Lately, I've been thinking about things in three. Of triads and trilogies and how good and bad things all come in threes. Our myths and science throughout the ages have had much to say about the mystery of the number three. Our stories have beginnings, middles and endings just as our lives play out in the phases of youth, middle & old-age. In our three dimensional physical world matter exists in a solid, liquid or gaseous state. Even the great mystery of time itself exists in the past, present and future. And within time--in the present moment that is but an instant in the vast expanse of past and future--music lives.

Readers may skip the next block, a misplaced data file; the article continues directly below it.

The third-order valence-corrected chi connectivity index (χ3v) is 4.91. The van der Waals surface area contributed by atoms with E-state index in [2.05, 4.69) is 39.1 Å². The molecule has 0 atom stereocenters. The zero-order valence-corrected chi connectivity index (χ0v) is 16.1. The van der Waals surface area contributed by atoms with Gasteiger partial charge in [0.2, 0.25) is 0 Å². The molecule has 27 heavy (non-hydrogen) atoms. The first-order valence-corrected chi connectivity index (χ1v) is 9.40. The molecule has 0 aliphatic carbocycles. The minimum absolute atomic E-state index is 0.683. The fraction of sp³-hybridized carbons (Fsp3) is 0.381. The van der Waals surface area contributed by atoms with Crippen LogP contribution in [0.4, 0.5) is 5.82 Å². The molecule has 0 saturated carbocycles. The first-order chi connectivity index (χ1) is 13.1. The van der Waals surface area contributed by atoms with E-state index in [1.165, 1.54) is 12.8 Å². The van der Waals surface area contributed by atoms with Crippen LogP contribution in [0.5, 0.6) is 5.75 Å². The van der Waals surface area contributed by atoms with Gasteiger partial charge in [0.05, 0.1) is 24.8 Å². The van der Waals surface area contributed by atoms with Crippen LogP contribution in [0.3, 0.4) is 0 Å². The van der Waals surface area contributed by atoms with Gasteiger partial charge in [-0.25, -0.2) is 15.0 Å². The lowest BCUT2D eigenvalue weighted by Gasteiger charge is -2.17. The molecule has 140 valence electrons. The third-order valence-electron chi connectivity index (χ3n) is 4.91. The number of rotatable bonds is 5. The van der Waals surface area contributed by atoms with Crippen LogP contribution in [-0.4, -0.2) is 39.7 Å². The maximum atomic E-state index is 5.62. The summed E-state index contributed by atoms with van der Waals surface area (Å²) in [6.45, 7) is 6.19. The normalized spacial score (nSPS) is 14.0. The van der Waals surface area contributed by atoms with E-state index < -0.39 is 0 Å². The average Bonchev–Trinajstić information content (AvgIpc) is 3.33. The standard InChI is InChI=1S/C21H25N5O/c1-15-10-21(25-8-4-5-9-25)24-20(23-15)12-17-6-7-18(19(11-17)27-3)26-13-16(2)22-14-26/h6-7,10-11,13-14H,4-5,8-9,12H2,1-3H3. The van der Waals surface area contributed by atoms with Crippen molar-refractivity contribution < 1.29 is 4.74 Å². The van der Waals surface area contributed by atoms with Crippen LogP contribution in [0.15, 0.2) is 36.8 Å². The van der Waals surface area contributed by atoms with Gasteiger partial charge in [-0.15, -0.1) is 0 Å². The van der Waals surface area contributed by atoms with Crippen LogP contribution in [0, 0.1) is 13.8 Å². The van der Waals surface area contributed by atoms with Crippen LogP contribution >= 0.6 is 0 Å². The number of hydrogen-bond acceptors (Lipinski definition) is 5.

We tend to think of the world as binary. And it remains true that dualities and polarities can aptly describe all things in the world, as yin and yang, on and off, everything and nothingness. But in between there exists a middle point, or moment of transition. At this point of juncture, however infinitesimally small, yin and yang coexist as equals; both present but neither present. At this time, the weightless inertia of the righting moment, things can go either way. At this point, our decisions really count.

In the context of this trio ensemble, the musical trinity of melody, harmony and rhythm take up the eternal dance. From beginning to middle to end, we seek the moments of transition between the classical musical forms expressed conventionally as dualities:

Tension and Release
Staccato and Legato
Slow and Fast
Ascending and Descending.

But listen for the spaces in between these opposites, when the music begins to change, but where it has not yet transformed, where it is simultaneously both and neither.

--- Mark Kleinhaut- Secrets of Three---

large E

large W

large 3

large M